• Athanasiou, Antonios; Veroniki, Areti Angeliki; Efthimiou, Orestis; Kalliala, Ilkka; Naci, Huseyin; Bowden, Sarah; Paraskevaidi, Maria; Martin-Hirsch, Pierre; Bennett, Philip; Paraskevaidis, Evangelos; Salanti, Georgia; Kyrgiou, Maria (2019)
    Introduction There are several local treatment methods for cervical intraepithelial neoplasia that remove or ablate a cone-shaped part of the uterine cervix. There is evidence to suggest that these increase the risk of preterm birth (PTB) and that this is higher for techniques that remove larger parts of the cervix, although the data are conflicting. We present a protocol for a systematic review and network meta-analysis (NMA) that will update the evidence and compare all treatments in terms of fertility and pregnancy complications. Methods and analysis We will search electronic databases (CENTRAL, MEDLINE, EMBASE) from inception till October 2019, in order to identify randomised controlled trials (RCTs) and cohort studies comparing the fertility and pregnancy outcomes among different excisional and ablative treatment techniques and/or to untreated controls. The primary outcome will be PTB ( Ethics and dissemination Ethical approval is not required. Results will be disseminated to academic beneficiaries, medical practitioners, patients and the public.
  • Hagge, Jonas; Abrego, Nerea; Baessler, Claus; Bouget, Christophe; Brin, Antoine; Brustel, Herve; Christensen, Morten; Gossner, Martin M.; Heilmann-Clausen, Jacob; Horak, Akub; Gruppe, Axel; Isacsson, Gunnar; Koehler, Frank; Lachat, Thibault; Larrieu, Laurent; Schlaghamersky, Jiri; Thorn, Simon; Zapponi, Livia; Mueller, Joerg (2019)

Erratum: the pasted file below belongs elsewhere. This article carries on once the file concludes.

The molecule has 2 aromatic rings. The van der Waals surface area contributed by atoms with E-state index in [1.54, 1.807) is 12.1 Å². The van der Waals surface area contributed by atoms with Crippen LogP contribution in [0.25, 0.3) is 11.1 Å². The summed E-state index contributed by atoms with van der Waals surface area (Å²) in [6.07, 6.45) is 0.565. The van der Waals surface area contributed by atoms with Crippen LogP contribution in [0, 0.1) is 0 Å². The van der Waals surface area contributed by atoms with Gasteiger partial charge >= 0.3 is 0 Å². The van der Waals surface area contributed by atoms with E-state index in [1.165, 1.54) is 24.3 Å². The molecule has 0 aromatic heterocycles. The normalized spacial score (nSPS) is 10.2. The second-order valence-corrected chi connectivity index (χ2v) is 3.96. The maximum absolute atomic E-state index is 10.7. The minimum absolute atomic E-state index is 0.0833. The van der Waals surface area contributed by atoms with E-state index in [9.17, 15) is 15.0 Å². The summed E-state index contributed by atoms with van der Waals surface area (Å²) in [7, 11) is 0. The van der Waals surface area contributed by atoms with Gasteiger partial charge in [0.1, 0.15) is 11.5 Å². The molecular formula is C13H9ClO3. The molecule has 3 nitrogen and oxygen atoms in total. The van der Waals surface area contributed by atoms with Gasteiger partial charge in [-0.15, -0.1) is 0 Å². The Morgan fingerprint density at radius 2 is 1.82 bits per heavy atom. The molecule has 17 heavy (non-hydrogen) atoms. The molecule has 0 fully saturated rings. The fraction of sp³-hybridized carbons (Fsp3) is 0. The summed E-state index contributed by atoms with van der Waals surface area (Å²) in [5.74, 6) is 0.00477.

Aim: Beech forests comprise a globally unique temperate forest type in Europe. The dominance of beech in these forests developed during the ongoing post-glacial northward re-colonization, concurrently with intensified forest use by humans. We investigated how these two processes together with climate shaped the patterns of functional diversity of two major species groups involved in wood decomposition and whether functional diversity is determined on the local or regional species pool level. Location: European beech forest distribution range. Taxon: Saproxylic beetles and fungi. Methods: We analysed records of 532,496 saproxylic beetles of 788 species and 8,630 records of 234 saproxylic fungal species based on sets of traits similar to both groups. We tested how space, climate and landscape composition affect trait-based functional diversity on local and regional scales. Using structural equation modelling, we tested whether functional diversity is shaped on the local or regional scale. Results: The response of local functional diversity of both saproxylic beetles and fungi followed a highly congruent pattern of decreasing functional diversity towards the north, with higher elevation and accounted for overall geographical gradients with higher temperature, while increasing with higher precipitation. Structural equation modelling revealed that local functional diversity is determined by community changes operating on the level of the regional species pool. Main conclusions: Our findings suggest that the functional diversity patterns of saproxylic organisms in European beech forests are mainly determined on the regional scale and driven by anthropogenic and biogeographical processes. To conserve the variation and hotspots of functional diversity in beech forests, activities have to focus on a broad spatial and climatic range of sites throughout Europe, including the primeval forests in the east, as started by the UNESCO World Heritage selection of "Ancient and Primeval Beech Forests of the Carpathians and Other Regions of Europe".